by Joe Whitehair

Joe Whitehair's Two Dollar Fix

It's early and I'm drinking a cup of coffee scanning the classifieds. First the 'For Sale' section, then I flip over to the back page where the auctions are. Hmmm, police auction at the local fair grounds 15 or 20 miles from where I live. I've never been to one, but it seems like a good place to continue my quest. It's a half hour to auction start, just enough time to get there. I dump some coffee in a travel mug and head out the door.

Intrigued by the concept of a fixed gear bike, I've been searching high and low for a conversion candidate. Classifieds, thrift shops, roadside trash piles. No luck, but I'm cheap and patient. I get to the fairgrounds and the auction has just started. Try to figure out what I need to do, I hit the info table and get a number to bid with and a sheet listing all of the property. Bikes are up first and they have sold a few already. They are all tagged and lined up in rows so the auctioneer pulls one out of line, gets bids, sells it, and moves on to the next one. All very efficient.

Lots of people hovering over the bikes. I scan the current row for prospects, see none, then watch the bidding to see how things are going. Hmmm, not looking good. Wal-Mart dual suspension bikes are going for $75 and up. Crazy. Shiny with shocks must be all these people see. I turn my attention to the rows and rows of bikes and start looking for ones that will suit my needs. Not looking good. I need something older with horizontal or semi-horizontal dropouts. I see an old Cannondale MTB that might work. Some junky old ten-speeds that aren't my size. I mark one or two possibilities on my sheet and I head back to the bidding for a bit. A bike that should be in the dumpster goes for $1. I go back to make a second pass on the remaining bikes and spot the "Charlie Brown Christmas Tree" in the bunch.

An old road bike, with a pair of bent up mountain bike bars installed. The bike had been spray painted black while the parts were still attached. Downtube shifters, one ripped off the mount and hanging by a rusty shift cable. Chain hanging on the bottom bracket, one solid mass of rust. But, it has semi-horizontal and it's my size. Lugged tubes hidden beneath the spray paint. Plus, a hidden gem - a pair of REAL brake levers. The levers will likely be worth the cost, even if the bike has to be trashed.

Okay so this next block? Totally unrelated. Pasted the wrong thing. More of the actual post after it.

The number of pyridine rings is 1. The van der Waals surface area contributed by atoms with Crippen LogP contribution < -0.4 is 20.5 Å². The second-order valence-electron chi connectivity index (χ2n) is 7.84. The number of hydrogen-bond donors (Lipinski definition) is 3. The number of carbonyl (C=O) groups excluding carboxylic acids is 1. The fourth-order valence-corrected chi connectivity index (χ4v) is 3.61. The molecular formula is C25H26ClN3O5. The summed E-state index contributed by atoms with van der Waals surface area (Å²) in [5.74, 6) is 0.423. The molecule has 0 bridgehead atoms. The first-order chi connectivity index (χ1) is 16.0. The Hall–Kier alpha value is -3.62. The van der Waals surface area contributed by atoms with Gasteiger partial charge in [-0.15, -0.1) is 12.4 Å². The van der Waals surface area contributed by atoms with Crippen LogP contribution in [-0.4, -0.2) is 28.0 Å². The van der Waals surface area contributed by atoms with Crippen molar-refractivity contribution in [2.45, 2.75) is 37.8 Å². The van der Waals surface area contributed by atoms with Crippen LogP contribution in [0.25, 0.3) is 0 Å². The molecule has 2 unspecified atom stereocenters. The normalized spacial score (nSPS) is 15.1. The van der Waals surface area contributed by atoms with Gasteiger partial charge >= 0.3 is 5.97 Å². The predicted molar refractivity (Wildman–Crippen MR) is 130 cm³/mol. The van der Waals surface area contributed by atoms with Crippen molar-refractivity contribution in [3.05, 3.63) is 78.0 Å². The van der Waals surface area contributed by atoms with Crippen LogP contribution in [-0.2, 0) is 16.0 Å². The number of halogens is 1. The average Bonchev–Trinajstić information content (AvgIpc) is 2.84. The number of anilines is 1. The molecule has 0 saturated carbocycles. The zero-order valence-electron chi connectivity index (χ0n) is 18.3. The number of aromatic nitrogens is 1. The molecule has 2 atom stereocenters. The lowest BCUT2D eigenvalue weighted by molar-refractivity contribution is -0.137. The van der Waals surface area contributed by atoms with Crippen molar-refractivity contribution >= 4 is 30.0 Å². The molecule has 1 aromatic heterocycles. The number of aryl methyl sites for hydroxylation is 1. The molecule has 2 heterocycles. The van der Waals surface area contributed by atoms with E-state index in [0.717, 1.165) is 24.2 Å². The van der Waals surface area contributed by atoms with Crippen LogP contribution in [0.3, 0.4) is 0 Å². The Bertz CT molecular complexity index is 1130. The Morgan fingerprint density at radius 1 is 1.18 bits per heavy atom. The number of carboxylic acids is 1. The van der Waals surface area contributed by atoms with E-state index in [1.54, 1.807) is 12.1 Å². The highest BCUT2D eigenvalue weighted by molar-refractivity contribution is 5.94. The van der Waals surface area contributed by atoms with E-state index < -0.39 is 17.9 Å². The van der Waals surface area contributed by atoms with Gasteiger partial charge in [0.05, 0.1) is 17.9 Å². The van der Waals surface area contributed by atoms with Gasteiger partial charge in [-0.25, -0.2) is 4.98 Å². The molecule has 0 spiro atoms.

The bike is somewhere in the middle of the queue, so I have to wait a bit. As the auctioneer pulls the bikes for bid, he makes a little pitch to get people interested. "Here's a red beauty built to handle the trails." "This one's great for the kids to take to the park". When my bike rolls out, he fumbles for words, the bike barely looking worthy to push with it's hanging shifter and floor dragging chain. "This bike would be good for... ah, riding around the yard". Bidding starts at $10 with no takers. I get it for $2. I shove it in the shed when I get home until I have time to deal with it.

The following week, I pull it out, thruw it in the work stand and start to tear things down. To my disappointment, the rear wheel has been replaced at some point and contains a cheap, modern freehub. I had hoped for an older threaded freewheel hub that I could spin a fixed cog on.

When the frame is stripped down, it looks like a bumble bee. The original paint was yellow and the black spray has been applied over cables and housings, clamps and parts. I break out the steel wool, rubber gloves and paint thinner and get to work.

Lots of work, but when I'm done, the frame comes out a dull yellow color with half-chrome chain and seat stays and lower fork. A Fuji head badge is revealed. The signature of some long-forgotten racer graces the downtube. I rough the paint up with some sandpaper, tape the chrome off and head to a friend's workshop to use his paint booth for a primer job. With the frame sprayed and hung to dry, I go back to work on the parts.

More steel wool and paint thinner to salvage the usable bits, digging through the spare parts bin for anything else. What with the messed-up rear hub and the 27" front rim, I wind up buying wheels and tires. Other stuff is scavenged, bartered and begged.

I buy a can of Krylon "Sunflower Yellow" and apply several coats to the prepped frame. Overall, a pretty good job, dirt cheap. I install all the parts, apply a Single Speed Outlaw sticker to the headtube and a Drunk Cyclist decal to the handlebars. She's ready to roll.

Pedal, pedal, pedal, don't try to coast because if you do, there's a quick reminder that you can't. Watch for pedal strikes in the corners, feel the flow as you are connected to the bike in way you've never felt before. Listen to the silence of an ever turning drivetrain. Feel the wind in my face and a sense of accomplishment from bringing this heap of metal back from the grave.

Joe Whitehair edits the ace Single Speed Outlaw webzine.

v1.0 written October 2002

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